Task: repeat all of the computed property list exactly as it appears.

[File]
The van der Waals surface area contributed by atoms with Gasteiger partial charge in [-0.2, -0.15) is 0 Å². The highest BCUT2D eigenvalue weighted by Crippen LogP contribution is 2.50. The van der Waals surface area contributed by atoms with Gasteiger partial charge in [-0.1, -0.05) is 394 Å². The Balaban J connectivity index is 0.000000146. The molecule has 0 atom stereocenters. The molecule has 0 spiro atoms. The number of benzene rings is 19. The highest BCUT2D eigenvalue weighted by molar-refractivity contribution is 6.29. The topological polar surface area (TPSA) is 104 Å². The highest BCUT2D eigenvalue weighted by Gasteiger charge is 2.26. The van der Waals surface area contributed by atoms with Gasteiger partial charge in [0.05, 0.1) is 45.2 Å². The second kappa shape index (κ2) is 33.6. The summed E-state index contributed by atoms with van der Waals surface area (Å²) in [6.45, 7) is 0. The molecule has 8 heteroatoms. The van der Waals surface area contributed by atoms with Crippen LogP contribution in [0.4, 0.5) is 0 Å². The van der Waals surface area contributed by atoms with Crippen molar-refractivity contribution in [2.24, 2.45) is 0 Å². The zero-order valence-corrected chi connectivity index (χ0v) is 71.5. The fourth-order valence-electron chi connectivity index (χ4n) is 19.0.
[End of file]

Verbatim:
The van der Waals surface area contributed by atoms with Gasteiger partial charge in [-0.2, -0.15) is 0 Å². The highest BCUT2D eigenvalue weighted by Crippen LogP contribution is 2.50. The van der Waals surface area contributed by atoms with Gasteiger partial charge in [-0.1, -0.05) is 394 Å². The Balaban J connectivity index is 0.000000146. The molecule has 0 atom stereocenters. The molecule has 0 spiro atoms. The number of benzene rings is 19. The highest BCUT2D eigenvalue weighted by molar-refractivity contribution is 6.29. The topological polar surface area (TPSA) is 104 Å². The highest BCUT2D eigenvalue weighted by Gasteiger charge is 2.26. The van der Waals surface area contributed by atoms with Gasteiger partial charge in [0.05, 0.1) is 45.2 Å². The second kappa shape index (κ2) is 33.6. The summed E-state index contributed by atoms with van der Waals surface area (Å²) in [6.45, 7) is 0. The molecule has 8 heteroatoms. The van der Waals surface area contributed by atoms with Crippen LogP contribution in [0.4, 0.5) is 0 Å². The van der Waals surface area contributed by atoms with Crippen molar-refractivity contribution in [2.24, 2.45) is 0 Å². The zero-order valence-corrected chi connectivity index (χ0v) is 71.5. The fourth-order valence-electron chi connectivity index (χ4n) is 19.0.